The More Things Change …

There’s a lot of chatter about the post-Covid return to a ‘new normal’ office existence and exactly what is changing. Important questions are being raised, such as whether we are tired of wearing our old track pants and whether the pencil skirt will die. Some of us are concerned about whether our favorite curry stand in the food court is still there, or query how soon can we raid the stationery cupboard. I read various articles about the end of managers, the end of fixed desks, the end of the 9 to 5 working day, and so it goes.

But the French have an interesting expression, and I’m glad you’re not hearing my pronunciation: plus ça change, plus c’est la même chose and it means that the more things change, the more they stay the same.

Shouldn’t we therefore consider the flip side discussion and name a few things that are unlikely to change? I’m borrowing from the world of social, evolutionary and behavioural psychology to make some predictions.

From infancy, human beings have two major concerns, and they are: Who loves me and who is in charge? Our need for a bit of attention and appreciation, therefore, has not changed. This is always bad news for those who argue that they shouldn’t have to say thank you or good morning.  We will never love being ignored, unless we are actually raiding the stationery cupboard.

We will always be skilled at identifying the people in the purple circle, or those who are favored and have real influence. The desire to conform to the group, as well as follow it, will still be a very powerful shaper of behaviour.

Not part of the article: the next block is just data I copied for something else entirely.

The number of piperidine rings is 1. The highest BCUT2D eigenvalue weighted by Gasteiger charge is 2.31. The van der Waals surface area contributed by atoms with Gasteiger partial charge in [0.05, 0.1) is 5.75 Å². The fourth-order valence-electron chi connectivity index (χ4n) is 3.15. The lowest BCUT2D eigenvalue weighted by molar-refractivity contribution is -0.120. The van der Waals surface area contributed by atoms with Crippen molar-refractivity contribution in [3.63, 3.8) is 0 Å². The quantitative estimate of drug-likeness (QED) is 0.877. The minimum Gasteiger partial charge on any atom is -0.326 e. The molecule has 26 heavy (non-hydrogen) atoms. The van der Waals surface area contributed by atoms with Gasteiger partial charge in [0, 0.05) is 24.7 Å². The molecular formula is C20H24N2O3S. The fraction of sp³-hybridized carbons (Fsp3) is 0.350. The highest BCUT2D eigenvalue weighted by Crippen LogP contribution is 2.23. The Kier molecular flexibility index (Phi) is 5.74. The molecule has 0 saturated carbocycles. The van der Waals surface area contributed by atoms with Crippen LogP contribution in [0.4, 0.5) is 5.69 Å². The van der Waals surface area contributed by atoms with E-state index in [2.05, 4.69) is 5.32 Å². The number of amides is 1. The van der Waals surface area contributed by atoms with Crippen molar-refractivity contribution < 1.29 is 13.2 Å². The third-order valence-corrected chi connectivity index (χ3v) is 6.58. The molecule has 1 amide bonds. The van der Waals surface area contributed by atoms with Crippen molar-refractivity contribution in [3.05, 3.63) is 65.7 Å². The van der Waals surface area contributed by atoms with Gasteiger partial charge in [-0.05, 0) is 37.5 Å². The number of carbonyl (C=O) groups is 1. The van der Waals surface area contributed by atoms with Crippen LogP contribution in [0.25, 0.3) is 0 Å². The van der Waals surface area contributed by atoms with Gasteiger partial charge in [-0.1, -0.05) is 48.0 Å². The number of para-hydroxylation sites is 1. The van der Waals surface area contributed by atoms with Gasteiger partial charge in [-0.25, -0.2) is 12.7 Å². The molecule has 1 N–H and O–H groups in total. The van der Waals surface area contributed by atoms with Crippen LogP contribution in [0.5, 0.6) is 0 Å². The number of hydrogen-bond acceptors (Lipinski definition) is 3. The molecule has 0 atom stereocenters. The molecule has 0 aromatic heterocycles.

This is because it was important to stay with the tribe and those who could deal with the beasts if you wanted to survive out on the prairie. Today it’s more likely to be composed of cubicles rather than grass, but I predict that whatever the powerful people do, the rest of the mob will copy. Whatever gets paid handsomely and promoted, will mysteriously form the culture. Human behaviour will continue to be shaped by modelling and reinforcement. No crystal balls required.

We rarely have to worry these days about being picked off by a wild beast outside our office, but to stand apart from a powerful individual or a highly influential group and say ‘I disagree’ or ‘This is wrong’, or ‘We’re going the wrong way’, is very hard to do in a lot of workplaces, and that’s why so few sane people do it. We may not need our share of the barbecued antelope anymore, but we do need to pay the bills. We should be grateful for whistle blowers, even though they really do go against nature. They may not even be 100% right, but I predict they will continue to be sidelined by the group. We are much better at hearing what we want to hear than what we need to hear. That will barely change. Moral courage will continue to be a rare commodity.

And while we’re talking about staying near the tribe and the fire, I further predict that many people will stay in jobs they do not like because they are more fearful over the risks in change than they are weighed down by perpetual frustration. Most of us need to pay the bills and cannot afford to pursue our passions endlessly and love what we do. Pragmatism rules. I really don’t see thousands of people chucking in regular pay before taking some care that their new employer generates enough cash to meet the payroll. And a lot of people will shrug and conclude that a new tribe probably won’t barbecue the antelope any differently. Thoreau said it best; the mass of men lead lives of quiet desperation.

I could also guess that the dishwasher will never be stacked to everyone’s satisfaction, staff will start asking about the Christmas ‘Do’ in August,  expat employees will still wonder what on earth the fuss is about the Melbourne Cup and we’ll still wonder where to look when someone wears Lycra cycle shorts into the office, but let me stop there and ask you: what do you think?

What will change and what will be just the same? Answers on a cave wall please.

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